As a fiction writer, I study a lot of books about the writing craft. A fundamental rule is, make your characters real. Writers do this by constructing personalities for their characters.

I often refer to a list of personality traits created by clinical psychologist Norman Anderson, published in 1968 in the Journal of Social Psychology. Anderson’s list contains 555 personal qualities. They’re listed in the order of “most desirable” to “most distasteful.”

Who knew there were so many ways to characterize someone? The list includes words like punctual, compulsive, tactful, comical, gentle, jealous, productive, fearless, naïve, tense, romantic, and superstitious. You may identify with a number of Anderson’s personality traits, both positive and negative.

Successful authors endow characters in fictional stories with a mix of desirable and undesirable traits because that makes it easier for readers to identify with them.

An added bonus is that opposing personal traits create the necessary tension, drama, and conflict in stories. A character struggles with his own conflicting beliefs — that’s called internal conflict. A character is in a struggle with another personality (a nemesis) — that’s external conflict.

Fiction imitates life as we view/ experience it. In Metaphysical Science, we call this the “mode of paradox.” The phrase is just a way of describing Absolute Allness — all that exists, viewed as a continuum between two extremes.

In fiction, the paradox mode has the honorable Atticus Finch pitted against the bigotry of the people of Maycomb, Alabama. It has Katniss Everdeen fighting against the Capitol and the Hunger Games. It has the men in the fishing vessel in Sebastian Junger’s The Perfect Storm encountering an enormous rogue wave that capsizes them.

In our living, personalities and relationships with others and our world are also seen in the paradox mode. Conflict is built into the paradox mode because it consists of opposites. Opposites define and energize each other.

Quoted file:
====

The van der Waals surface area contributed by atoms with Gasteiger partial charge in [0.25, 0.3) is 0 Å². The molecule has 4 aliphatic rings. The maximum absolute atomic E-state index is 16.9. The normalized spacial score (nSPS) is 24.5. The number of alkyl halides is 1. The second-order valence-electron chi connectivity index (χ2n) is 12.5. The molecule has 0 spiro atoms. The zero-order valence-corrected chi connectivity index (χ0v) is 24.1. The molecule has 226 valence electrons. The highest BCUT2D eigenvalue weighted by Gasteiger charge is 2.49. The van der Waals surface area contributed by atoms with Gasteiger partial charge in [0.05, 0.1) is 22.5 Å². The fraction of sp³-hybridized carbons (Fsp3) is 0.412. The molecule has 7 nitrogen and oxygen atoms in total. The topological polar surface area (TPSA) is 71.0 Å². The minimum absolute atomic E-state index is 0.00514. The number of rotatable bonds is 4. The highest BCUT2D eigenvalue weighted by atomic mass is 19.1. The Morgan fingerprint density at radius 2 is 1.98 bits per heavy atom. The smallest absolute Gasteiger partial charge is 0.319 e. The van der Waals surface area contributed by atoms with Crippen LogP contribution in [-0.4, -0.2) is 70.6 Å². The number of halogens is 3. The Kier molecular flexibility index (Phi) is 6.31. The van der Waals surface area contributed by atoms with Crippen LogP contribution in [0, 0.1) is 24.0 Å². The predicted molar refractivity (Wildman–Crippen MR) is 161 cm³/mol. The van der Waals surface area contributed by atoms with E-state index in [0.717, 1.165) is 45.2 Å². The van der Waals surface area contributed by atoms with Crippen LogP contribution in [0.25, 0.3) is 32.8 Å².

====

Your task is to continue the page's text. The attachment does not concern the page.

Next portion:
Author/teacher Eckhart Tolle writes in A New Earth: Awakening to Your Life’s Purpose, “Can you feel that there is something in you that is at war, something that feels threatened and wants to survive at all cost, that needs the drama in order to assert its identity as the victorious character within that theatrical production?” (p. 77)

Author/ teacher Betty Albee writes, “Most people seldom recognize their attachment to the paradox picture … until an unhappy circumstance or an upset or frustration informs them that they have expectations of the paradox that are not being fulfilled.”

Fictional characters have no choice but to face the music — to live through the drama that envelops them. We have a choice.

When we’re permissive of the paradox picture and aren’t attempting to fix, manage, mitigate, or resolve it, we are standing (existing) at the mid-point of the continuum between its two extremes.

This can be called “standing at zero.” This is where one gets the clearest vision of self (Individuality). And freedom from drama. This does not mean our living becomes colorless and monotonous.

“Zero… is not a bland area of no value,” writes Albee. “Zero is the absence of conditioned thinking. Zero is on the brink of the unknown. Zero is the power point of creativity. In the meta- physical analogy, zero represents the point where absolute Consciousness/Being is most pre- sent in human experience.

“Peace, joy, power and full self-expression are most avail- able to human beings whenever any attachment to the appearance world is released.” (Mind Is the Athlete, p. 108)  Characters in fictional stories are at the mercy of the personality traits assigned to them and their resulting worldviews. We have the freedom to be the Self that is our Source — that has humanity be.

– Melinda Swenson

Albee’s Mind Is The Athlete
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